• Flexibility in specification - A classification algorithm should support general rules, including prefixes, operators (range, less than, greater than, equal to, etc.) and wildcards.


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Algorithm of Packet Classification (Cont ’d)

Classification algorithms [6]

One possible Algorithm:

Use binary tree paths to encode prefixes.

E.g. 001xx  2

01000x  3

10xxx  1

01100  5

Here using IP addressing rules:

128.16.120.xxx  1

12.82.xxx.xxx  3

12.82.100.xxx  2


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Algorithm of Packet Classification (Cont ’d)

Packet with destination address 12.82.100.101 is sent to interface 2, as 12.82.100.xxx is the longest prefix matching packet's destination address:

12.82.100.101  2

  • Advantage: simple to implement

  • Disadvantage: one lookup may take O(m), where m is number of bits (32 in the case of IPv4)


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References List

  • [1] Pankaj Gupta and Nick McKeown. Packet Classification on Multiple Fields. http://www.acm.org/sigcomm/sigcomm99/papers/session4-3.html.

  • [2] Seungune Lee. Overview of Router & Switch Architecture. http://monet.skku.ac.kr/research/data/Router.pdf. January 11th, 2001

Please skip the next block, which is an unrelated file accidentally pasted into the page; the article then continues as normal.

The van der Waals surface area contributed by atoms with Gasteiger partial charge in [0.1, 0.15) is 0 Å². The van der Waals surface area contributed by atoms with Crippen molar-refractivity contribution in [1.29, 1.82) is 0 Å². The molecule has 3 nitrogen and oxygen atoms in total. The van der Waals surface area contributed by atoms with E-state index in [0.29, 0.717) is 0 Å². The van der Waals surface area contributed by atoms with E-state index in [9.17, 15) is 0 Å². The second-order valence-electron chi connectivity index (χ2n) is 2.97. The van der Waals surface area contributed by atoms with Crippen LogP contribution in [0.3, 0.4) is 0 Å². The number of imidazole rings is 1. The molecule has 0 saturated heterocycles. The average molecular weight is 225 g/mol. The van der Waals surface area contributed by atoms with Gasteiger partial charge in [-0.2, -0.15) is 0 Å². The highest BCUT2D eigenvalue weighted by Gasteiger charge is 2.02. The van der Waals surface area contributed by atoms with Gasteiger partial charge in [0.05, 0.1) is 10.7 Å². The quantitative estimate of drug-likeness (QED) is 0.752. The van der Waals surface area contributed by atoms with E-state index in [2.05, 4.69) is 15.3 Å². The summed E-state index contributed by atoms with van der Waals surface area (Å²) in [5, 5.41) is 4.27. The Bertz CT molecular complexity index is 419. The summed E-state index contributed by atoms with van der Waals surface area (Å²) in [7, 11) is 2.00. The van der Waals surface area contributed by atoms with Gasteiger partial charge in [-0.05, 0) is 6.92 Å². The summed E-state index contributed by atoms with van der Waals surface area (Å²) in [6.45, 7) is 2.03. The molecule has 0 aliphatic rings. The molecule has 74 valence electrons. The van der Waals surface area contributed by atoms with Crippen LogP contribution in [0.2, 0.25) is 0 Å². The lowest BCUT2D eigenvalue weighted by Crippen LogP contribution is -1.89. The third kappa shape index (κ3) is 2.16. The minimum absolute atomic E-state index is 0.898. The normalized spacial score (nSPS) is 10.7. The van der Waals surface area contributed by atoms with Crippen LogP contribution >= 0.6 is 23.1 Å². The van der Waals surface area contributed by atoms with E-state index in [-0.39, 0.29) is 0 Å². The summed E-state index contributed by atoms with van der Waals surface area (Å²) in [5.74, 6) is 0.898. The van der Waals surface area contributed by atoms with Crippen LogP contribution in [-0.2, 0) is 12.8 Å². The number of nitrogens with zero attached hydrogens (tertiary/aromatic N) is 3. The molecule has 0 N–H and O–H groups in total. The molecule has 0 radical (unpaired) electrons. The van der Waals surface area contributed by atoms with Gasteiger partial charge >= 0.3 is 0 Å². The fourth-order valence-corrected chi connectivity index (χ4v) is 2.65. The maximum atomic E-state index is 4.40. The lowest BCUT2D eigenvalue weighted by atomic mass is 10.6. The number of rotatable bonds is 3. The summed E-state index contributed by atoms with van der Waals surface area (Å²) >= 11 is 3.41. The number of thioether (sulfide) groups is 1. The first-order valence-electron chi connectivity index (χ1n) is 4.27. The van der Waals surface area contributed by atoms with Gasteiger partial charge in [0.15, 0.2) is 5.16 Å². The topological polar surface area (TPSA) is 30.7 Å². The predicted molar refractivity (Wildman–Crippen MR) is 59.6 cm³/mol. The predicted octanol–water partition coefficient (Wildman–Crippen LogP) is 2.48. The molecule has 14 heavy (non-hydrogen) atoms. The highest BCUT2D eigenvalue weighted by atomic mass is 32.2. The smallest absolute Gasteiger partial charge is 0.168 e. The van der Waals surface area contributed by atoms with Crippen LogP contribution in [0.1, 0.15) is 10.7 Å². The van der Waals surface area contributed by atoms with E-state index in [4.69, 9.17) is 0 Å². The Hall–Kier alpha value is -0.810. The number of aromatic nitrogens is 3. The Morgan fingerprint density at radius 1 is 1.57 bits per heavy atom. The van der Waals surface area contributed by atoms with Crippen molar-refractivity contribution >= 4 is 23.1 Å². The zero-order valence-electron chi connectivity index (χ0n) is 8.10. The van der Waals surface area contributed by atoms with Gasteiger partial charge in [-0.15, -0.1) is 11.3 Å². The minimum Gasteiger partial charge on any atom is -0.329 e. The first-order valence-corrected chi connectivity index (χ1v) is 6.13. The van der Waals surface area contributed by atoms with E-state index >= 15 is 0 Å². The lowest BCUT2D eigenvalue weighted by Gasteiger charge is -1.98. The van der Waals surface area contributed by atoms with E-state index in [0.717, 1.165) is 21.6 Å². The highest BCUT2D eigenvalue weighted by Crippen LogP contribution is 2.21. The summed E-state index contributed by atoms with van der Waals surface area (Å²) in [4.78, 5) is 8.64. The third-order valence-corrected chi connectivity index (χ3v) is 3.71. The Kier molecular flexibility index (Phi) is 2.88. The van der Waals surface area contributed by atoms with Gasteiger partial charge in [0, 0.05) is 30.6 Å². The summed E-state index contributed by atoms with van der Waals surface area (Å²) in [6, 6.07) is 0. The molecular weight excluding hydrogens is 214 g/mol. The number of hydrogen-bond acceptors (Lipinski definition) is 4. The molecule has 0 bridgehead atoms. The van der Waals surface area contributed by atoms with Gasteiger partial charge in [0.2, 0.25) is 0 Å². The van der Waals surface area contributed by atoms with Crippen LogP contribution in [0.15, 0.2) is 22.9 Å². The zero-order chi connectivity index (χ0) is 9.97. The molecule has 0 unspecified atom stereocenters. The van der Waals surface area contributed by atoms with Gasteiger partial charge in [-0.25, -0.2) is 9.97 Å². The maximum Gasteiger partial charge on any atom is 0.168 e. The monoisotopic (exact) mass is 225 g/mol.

• [3] Pankaj Gupta and Nick McKeown. Dynamic Algorithms with Worst-case Performance for Packet Classification. http://klamath.stanford.edu/~pankaj/talks/ifip00.slides.ppt

  • [4] Florin Babeoscu and George Varghese. Scalable Packet Classification. http://www.acm.org/sigcomm/sigcomm2001/p16-baboescu.pdf.

  • [5] Pankaj Gupta and Nick McKeown. Algorithms for Packet. http://tiny-tera.stanford.edu/~nickm/papers/classification_tutorial_01.pdf.

  • [6] T.V. Lakshman and D. Stiliadis. Packet classification algorithms for gigabit internet routers. Technical Report 113470-980202-02T, Lucent Technologies - Bell Laboratories, January 1998.